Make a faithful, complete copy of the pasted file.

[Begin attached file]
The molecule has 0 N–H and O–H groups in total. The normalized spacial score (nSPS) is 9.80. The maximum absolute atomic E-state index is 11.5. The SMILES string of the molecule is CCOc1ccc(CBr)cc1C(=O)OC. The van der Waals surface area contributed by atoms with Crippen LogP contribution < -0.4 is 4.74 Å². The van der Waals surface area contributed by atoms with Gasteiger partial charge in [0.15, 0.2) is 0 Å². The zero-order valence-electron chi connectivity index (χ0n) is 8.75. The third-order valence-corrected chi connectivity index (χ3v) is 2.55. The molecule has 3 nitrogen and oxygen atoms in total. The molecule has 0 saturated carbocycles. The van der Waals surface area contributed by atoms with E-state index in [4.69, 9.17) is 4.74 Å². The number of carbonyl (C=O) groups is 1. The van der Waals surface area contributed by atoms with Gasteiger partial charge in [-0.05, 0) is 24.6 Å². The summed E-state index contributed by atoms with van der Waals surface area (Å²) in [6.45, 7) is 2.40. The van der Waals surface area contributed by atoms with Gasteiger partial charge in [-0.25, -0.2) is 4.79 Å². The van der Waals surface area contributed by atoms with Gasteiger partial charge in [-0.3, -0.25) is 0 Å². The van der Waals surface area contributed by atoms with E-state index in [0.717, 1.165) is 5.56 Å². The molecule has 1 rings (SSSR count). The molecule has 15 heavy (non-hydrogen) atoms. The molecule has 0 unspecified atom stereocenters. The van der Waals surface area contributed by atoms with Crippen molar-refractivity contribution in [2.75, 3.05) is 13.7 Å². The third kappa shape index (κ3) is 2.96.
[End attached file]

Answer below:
The molecule has 0 N–H and O–H groups in total. The normalized spacial score (nSPS) is 9.80. The maximum absolute atomic E-state index is 11.5. The SMILES string of the molecule is CCOc1ccc(CBr)cc1C(=O)OC. The van der Waals surface area contributed by atoms with Crippen LogP contribution < -0.4 is 4.74 Å². The van der Waals surface area contributed by atoms with Gasteiger partial charge in [0.15, 0.2) is 0 Å². The zero-order valence-electron chi connectivity index (χ0n) is 8.75. The third-order valence-corrected chi connectivity index (χ3v) is 2.55. The molecule has 3 nitrogen and oxygen atoms in total. The molecule has 0 saturated carbocycles. The van der Waals surface area contributed by atoms with E-state index in [4.69, 9.17) is 4.74 Å². The number of carbonyl (C=O) groups is 1. The van der Waals surface area contributed by atoms with Gasteiger partial charge in [-0.05, 0) is 24.6 Å². The summed E-state index contributed by atoms with van der Waals surface area (Å²) in [6.45, 7) is 2.40. The van der Waals surface area contributed by atoms with Gasteiger partial charge in [-0.25, -0.2) is 4.79 Å². The van der Waals surface area contributed by atoms with Gasteiger partial charge in [-0.3, -0.25) is 0 Å². The van der Waals surface area contributed by atoms with E-state index in [0.717, 1.165) is 5.56 Å². The molecule has 1 rings (SSSR count). The molecule has 15 heavy (non-hydrogen) atoms. The molecule has 0 unspecified atom stereocenters. The van der Waals surface area contributed by atoms with Crippen molar-refractivity contribution in [2.75, 3.05) is 13.7 Å². The third kappa shape index (κ3) is 2.96.